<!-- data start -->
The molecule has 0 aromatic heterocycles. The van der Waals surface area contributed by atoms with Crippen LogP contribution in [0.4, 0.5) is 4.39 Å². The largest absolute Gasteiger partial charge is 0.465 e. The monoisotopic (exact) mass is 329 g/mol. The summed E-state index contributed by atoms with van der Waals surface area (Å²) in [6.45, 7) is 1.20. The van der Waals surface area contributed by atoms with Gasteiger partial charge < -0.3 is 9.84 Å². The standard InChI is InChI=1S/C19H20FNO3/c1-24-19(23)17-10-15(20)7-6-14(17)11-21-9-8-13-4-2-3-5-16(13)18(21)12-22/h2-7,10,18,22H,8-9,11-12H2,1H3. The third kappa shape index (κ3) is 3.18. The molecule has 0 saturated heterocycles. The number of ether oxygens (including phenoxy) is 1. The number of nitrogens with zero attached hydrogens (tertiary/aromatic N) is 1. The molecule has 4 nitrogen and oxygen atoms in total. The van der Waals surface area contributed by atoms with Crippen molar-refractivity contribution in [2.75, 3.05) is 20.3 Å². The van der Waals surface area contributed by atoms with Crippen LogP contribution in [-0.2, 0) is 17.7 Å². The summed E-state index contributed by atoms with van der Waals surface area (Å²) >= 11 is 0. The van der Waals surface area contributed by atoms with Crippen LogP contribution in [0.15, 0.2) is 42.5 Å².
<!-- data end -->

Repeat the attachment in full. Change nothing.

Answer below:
The molecule has 0 aromatic heterocycles. The van der Waals surface area contributed by atoms with Crippen LogP contribution in [0.4, 0.5) is 4.39 Å². The largest absolute Gasteiger partial charge is 0.465 e. The monoisotopic (exact) mass is 329 g/mol. The summed E-state index contributed by atoms with van der Waals surface area (Å²) in [6.45, 7) is 1.20. The van der Waals surface area contributed by atoms with Gasteiger partial charge < -0.3 is 9.84 Å². The standard InChI is InChI=1S/C19H20FNO3/c1-24-19(23)17-10-15(20)7-6-14(17)11-21-9-8-13-4-2-3-5-16(13)18(21)12-22/h2-7,10,18,22H,8-9,11-12H2,1H3. The third kappa shape index (κ3) is 3.18. The molecule has 0 saturated heterocycles. The number of ether oxygens (including phenoxy) is 1. The number of nitrogens with zero attached hydrogens (tertiary/aromatic N) is 1. The molecule has 4 nitrogen and oxygen atoms in total. The van der Waals surface area contributed by atoms with Crippen molar-refractivity contribution in [2.75, 3.05) is 20.3 Å². The van der Waals surface area contributed by atoms with Crippen LogP contribution in [-0.2, 0) is 17.7 Å². The summed E-state index contributed by atoms with van der Waals surface area (Å²) >= 11 is 0. The van der Waals surface area contributed by atoms with Crippen LogP contribution in [0.15, 0.2) is 42.5 Å².